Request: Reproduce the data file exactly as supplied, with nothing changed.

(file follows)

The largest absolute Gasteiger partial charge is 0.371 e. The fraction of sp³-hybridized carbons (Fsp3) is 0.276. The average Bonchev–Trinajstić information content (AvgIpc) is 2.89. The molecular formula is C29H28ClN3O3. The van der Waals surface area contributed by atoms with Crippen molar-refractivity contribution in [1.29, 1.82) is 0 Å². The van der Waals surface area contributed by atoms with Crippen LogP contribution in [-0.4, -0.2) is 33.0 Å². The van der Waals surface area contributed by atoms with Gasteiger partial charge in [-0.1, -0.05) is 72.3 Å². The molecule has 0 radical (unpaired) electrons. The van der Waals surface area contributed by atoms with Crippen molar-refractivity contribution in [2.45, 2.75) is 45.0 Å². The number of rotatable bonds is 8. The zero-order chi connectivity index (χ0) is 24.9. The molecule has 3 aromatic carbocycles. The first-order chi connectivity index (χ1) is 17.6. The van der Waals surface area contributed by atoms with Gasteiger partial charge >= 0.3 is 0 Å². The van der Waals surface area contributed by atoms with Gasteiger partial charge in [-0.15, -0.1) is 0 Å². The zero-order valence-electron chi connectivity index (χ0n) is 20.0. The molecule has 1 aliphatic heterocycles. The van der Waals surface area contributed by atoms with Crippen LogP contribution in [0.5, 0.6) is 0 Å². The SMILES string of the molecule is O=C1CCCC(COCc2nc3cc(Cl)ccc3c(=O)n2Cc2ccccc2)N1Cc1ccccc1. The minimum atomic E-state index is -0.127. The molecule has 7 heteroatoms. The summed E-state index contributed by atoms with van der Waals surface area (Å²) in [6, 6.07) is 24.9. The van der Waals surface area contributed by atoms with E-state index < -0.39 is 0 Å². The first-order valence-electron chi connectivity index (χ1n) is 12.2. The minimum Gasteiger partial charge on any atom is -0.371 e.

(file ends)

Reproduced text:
The largest absolute Gasteiger partial charge is 0.371 e. The fraction of sp³-hybridized carbons (Fsp3) is 0.276. The average Bonchev–Trinajstić information content (AvgIpc) is 2.89. The molecular formula is C29H28ClN3O3. The van der Waals surface area contributed by atoms with Crippen molar-refractivity contribution in [1.29, 1.82) is 0 Å². The van der Waals surface area contributed by atoms with Crippen LogP contribution in [-0.4, -0.2) is 33.0 Å². The van der Waals surface area contributed by atoms with Gasteiger partial charge in [-0.1, -0.05) is 72.3 Å². The molecule has 0 radical (unpaired) electrons. The van der Waals surface area contributed by atoms with Crippen molar-refractivity contribution in [2.45, 2.75) is 45.0 Å². The number of rotatable bonds is 8. The zero-order chi connectivity index (χ0) is 24.9. The molecule has 3 aromatic carbocycles. The first-order chi connectivity index (χ1) is 17.6. The van der Waals surface area contributed by atoms with Gasteiger partial charge >= 0.3 is 0 Å². The van der Waals surface area contributed by atoms with Gasteiger partial charge in [-0.15, -0.1) is 0 Å². The zero-order valence-electron chi connectivity index (χ0n) is 20.0. The molecule has 1 aliphatic heterocycles. The van der Waals surface area contributed by atoms with Crippen LogP contribution in [0.5, 0.6) is 0 Å². The SMILES string of the molecule is O=C1CCCC(COCc2nc3cc(Cl)ccc3c(=O)n2Cc2ccccc2)N1Cc1ccccc1. The minimum atomic E-state index is -0.127. The molecule has 7 heteroatoms. The summed E-state index contributed by atoms with van der Waals surface area (Å²) in [6, 6.07) is 24.9. The van der Waals surface area contributed by atoms with E-state index < -0.39 is 0 Å². The first-order valence-electron chi connectivity index (χ1n) is 12.2. The minimum Gasteiger partial charge on any atom is -0.371 e.